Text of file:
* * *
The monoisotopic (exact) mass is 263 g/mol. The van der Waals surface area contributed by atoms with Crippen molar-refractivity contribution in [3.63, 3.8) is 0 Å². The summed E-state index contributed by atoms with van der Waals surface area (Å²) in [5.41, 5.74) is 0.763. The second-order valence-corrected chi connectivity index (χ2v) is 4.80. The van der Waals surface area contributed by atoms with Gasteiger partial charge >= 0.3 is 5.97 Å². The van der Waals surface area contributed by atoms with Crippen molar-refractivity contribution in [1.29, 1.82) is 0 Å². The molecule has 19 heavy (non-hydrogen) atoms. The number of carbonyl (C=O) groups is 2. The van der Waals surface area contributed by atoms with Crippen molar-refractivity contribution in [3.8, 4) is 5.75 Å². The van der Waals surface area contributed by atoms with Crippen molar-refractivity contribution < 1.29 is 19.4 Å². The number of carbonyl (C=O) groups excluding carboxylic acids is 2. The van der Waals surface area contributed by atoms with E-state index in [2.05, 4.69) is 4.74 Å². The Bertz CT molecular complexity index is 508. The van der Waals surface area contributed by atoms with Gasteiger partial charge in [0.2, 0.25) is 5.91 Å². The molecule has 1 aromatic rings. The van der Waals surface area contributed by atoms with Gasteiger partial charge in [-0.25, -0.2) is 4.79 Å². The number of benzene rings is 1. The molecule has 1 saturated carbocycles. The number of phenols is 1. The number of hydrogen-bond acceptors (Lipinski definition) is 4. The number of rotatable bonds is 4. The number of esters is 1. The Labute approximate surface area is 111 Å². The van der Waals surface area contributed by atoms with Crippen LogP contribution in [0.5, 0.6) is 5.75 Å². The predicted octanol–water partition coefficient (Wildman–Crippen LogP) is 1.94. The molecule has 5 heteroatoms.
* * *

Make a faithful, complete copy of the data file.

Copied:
The monoisotopic (exact) mass is 263 g/mol. The van der Waals surface area contributed by atoms with Crippen molar-refractivity contribution in [3.63, 3.8) is 0 Å². The summed E-state index contributed by atoms with van der Waals surface area (Å²) in [5.41, 5.74) is 0.763. The second-order valence-corrected chi connectivity index (χ2v) is 4.80. The van der Waals surface area contributed by atoms with Gasteiger partial charge >= 0.3 is 5.97 Å². The van der Waals surface area contributed by atoms with Crippen molar-refractivity contribution in [1.29, 1.82) is 0 Å². The molecule has 19 heavy (non-hydrogen) atoms. The number of carbonyl (C=O) groups is 2. The van der Waals surface area contributed by atoms with Crippen molar-refractivity contribution in [3.8, 4) is 5.75 Å². The van der Waals surface area contributed by atoms with Crippen molar-refractivity contribution < 1.29 is 19.4 Å². The number of carbonyl (C=O) groups excluding carboxylic acids is 2. The van der Waals surface area contributed by atoms with E-state index in [2.05, 4.69) is 4.74 Å². The Bertz CT molecular complexity index is 508. The van der Waals surface area contributed by atoms with Gasteiger partial charge in [0.2, 0.25) is 5.91 Å². The molecule has 1 aromatic rings. The van der Waals surface area contributed by atoms with Gasteiger partial charge in [-0.25, -0.2) is 4.79 Å². The number of benzene rings is 1. The molecule has 1 saturated carbocycles. The number of phenols is 1. The number of hydrogen-bond acceptors (Lipinski definition) is 4. The number of rotatable bonds is 4. The number of esters is 1. The Labute approximate surface area is 111 Å². The van der Waals surface area contributed by atoms with Crippen LogP contribution in [0.5, 0.6) is 5.75 Å². The predicted octanol–water partition coefficient (Wildman–Crippen LogP) is 1.94. The molecule has 5 heteroatoms.